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right now I'm using this query to get the rank of the user. The problem is that it uses all the votes from all his photos to get his rank. I want the query to only use his top voted photo to calculate his rank.

Here is the original query, any help would be very very appreciated:

            select WrappedQuery.*
            from (
                select
                  @rownum := @rownum +1 as rank,
                  prequery.user_id,
                  prequery.vote_count
                from
                  ( select @rownum := 0 ) sqlvars,
                    ( SELECT user_id, count(id) vote_count
                      from votes
                      where theme_id = '$currentTheme->id'
                      group by user_id
                      order by count(id) desc) prequery
                  ) WrappedQuery
            where WrappedQuery.user_id = '$me->id'

I tried to make a LIMIT 0, 1 in the prequery but didn't work.

Thanks a lot.

share|improve this question
    
you can use MAX of MySQL –  raheel shan Feb 5 '13 at 13:48

1 Answer 1

If you are looking for a specific photo, then ignore grouping by the person, but the specific element, THEN roll-back that information to get the user. Your use of sqlvars @rownum principle will remain the same.

Have your inner query be more like (guessing on column name of specific "Photo_ID" would be in the table also)

select
       @rownum := @rownum +1 as rank,
       prequery.user_id,
       prequery.photo_ID,
       prequery.vote_count
   from
      ( select 
              v.User_ID,
              v.Photo_ID, 
              count(*) as Vote_Count
           from 
              IsItStillTheVotesTable v
           group by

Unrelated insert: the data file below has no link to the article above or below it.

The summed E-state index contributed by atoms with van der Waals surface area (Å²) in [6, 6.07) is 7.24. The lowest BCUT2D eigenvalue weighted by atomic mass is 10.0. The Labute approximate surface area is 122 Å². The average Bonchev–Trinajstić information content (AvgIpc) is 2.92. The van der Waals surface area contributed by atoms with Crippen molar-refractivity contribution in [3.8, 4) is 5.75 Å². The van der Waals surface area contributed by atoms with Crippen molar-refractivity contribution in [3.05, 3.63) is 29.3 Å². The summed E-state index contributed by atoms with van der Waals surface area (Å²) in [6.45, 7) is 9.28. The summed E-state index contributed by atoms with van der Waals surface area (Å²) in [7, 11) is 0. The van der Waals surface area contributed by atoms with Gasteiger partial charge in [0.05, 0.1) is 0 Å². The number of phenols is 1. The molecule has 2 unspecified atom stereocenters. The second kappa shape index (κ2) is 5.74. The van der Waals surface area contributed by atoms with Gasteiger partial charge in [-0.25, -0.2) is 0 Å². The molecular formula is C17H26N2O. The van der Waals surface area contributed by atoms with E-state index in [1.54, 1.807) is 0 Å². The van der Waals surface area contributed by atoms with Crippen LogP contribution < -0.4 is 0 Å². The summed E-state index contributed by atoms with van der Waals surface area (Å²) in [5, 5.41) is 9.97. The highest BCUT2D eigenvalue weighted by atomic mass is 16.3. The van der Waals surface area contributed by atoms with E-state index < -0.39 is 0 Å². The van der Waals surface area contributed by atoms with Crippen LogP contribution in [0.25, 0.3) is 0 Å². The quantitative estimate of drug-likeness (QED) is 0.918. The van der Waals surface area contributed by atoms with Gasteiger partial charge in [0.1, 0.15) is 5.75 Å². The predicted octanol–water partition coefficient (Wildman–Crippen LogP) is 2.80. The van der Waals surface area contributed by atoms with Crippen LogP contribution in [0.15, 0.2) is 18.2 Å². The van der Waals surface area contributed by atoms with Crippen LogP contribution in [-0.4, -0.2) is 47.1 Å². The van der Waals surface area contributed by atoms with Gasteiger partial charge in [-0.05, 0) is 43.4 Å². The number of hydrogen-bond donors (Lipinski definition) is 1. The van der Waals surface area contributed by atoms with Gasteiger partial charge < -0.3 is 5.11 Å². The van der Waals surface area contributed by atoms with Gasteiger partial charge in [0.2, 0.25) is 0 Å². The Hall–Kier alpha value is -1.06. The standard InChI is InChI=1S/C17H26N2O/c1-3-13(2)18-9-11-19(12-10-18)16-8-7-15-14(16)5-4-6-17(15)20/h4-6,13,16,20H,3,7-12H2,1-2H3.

v.User_ID,
              v.Photo_ID
           order by 
              count(*) desc ) as prequery,
      ( select @rownum := 0 ) sqlvars
   HAVING
      prequery.user_id = '$me->id'
   LIMIT 
      0,1

The "prequery" will already return the records in proper descending order ranked sequence. Then, you have to apply the @rownum to all rows possible and apply a HAVING clause. The Where clause typically pre-checks if a record qualified for the result set and throws out if not before the @rownum would get assigned. The HAVING clause allows the record to have the @rownum get applied, THEN look at it for your "user_ID" and if not, throws it out. This way, you'll get your rank on the specific combination of user AND specific photo.

share|improve this answer
    
Thanks for your answer and the explanation. How ever, I can't get this to work. It returns rank = 1, as if the user was first. –  Kev Feb 5 '13 at 14:56
    
@Kev, Then, just for grins, try to run the inner prequery by just user/photo and count to see if that returns the records in the expected ranking (without the sqlvars rank implementation)... to see if thats ok. –  DRapp Feb 5 '13 at 14:58
    
Ok finally I just needed to change group by user_id to group by photo_id in my original query. Makes sense... Sorry about this, thanks for your answer. –  Kev Feb 5 '13 at 15:02
    
@Kev, the group by should be on BOTH User_ID AND Photo_ID. The photo ID to keep each photo in its own ranking, but your final HAVING clause is looking for the records for the USER and only return that user's photos (if all), or via your LIMIT 0,1 to only get the TOP one ranked. –  DRapp Feb 5 '13 at 15:14

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